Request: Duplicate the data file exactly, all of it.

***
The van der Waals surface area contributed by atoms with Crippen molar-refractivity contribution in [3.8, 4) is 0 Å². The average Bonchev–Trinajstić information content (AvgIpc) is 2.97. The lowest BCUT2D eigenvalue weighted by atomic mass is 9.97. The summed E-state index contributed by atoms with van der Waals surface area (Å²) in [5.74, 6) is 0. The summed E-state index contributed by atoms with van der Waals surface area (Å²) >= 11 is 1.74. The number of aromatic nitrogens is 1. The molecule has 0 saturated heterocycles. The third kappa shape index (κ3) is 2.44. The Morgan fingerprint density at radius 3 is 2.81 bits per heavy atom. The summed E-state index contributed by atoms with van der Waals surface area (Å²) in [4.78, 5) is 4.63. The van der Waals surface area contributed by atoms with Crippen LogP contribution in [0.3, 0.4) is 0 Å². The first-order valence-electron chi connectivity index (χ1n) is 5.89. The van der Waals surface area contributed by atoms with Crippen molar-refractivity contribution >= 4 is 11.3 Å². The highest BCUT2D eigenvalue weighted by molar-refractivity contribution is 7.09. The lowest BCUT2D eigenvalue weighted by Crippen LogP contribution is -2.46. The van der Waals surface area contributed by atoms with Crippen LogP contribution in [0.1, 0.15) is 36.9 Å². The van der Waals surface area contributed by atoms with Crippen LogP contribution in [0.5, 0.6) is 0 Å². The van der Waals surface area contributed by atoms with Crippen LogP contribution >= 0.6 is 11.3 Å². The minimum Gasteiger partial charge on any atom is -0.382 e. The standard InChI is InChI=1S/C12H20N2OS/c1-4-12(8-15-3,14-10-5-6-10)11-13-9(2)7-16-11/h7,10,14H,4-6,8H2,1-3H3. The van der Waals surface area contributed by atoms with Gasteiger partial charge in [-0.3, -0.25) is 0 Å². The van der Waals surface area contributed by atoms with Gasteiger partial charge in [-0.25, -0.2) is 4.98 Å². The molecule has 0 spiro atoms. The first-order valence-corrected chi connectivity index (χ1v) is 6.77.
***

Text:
The van der Waals surface area contributed by atoms with Crippen molar-refractivity contribution in [3.8, 4) is 0 Å². The average Bonchev–Trinajstić information content (AvgIpc) is 2.97. The lowest BCUT2D eigenvalue weighted by atomic mass is 9.97. The summed E-state index contributed by atoms with van der Waals surface area (Å²) in [5.74, 6) is 0. The summed E-state index contributed by atoms with van der Waals surface area (Å²) >= 11 is 1.74. The number of aromatic nitrogens is 1. The molecule has 0 saturated heterocycles. The third kappa shape index (κ3) is 2.44. The Morgan fingerprint density at radius 3 is 2.81 bits per heavy atom. The summed E-state index contributed by atoms with van der Waals surface area (Å²) in [4.78, 5) is 4.63. The van der Waals surface area contributed by atoms with Crippen LogP contribution in [0.3, 0.4) is 0 Å². The first-order valence-electron chi connectivity index (χ1n) is 5.89. The van der Waals surface area contributed by atoms with Crippen molar-refractivity contribution >= 4 is 11.3 Å². The highest BCUT2D eigenvalue weighted by molar-refractivity contribution is 7.09. The lowest BCUT2D eigenvalue weighted by Crippen LogP contribution is -2.46. The van der Waals surface area contributed by atoms with Crippen LogP contribution in [0.1, 0.15) is 36.9 Å². The van der Waals surface area contributed by atoms with Crippen LogP contribution in [0.5, 0.6) is 0 Å². The van der Waals surface area contributed by atoms with Crippen LogP contribution >= 0.6 is 11.3 Å². The minimum Gasteiger partial charge on any atom is -0.382 e. The standard InChI is InChI=1S/C12H20N2OS/c1-4-12(8-15-3,14-10-5-6-10)11-13-9(2)7-16-11/h7,10,14H,4-6,8H2,1-3H3. The van der Waals surface area contributed by atoms with Gasteiger partial charge in [-0.3, -0.25) is 0 Å². The van der Waals surface area contributed by atoms with Gasteiger partial charge in [-0.25, -0.2) is 4.98 Å². The molecule has 0 spiro atoms. The first-order valence-corrected chi connectivity index (χ1v) is 6.77.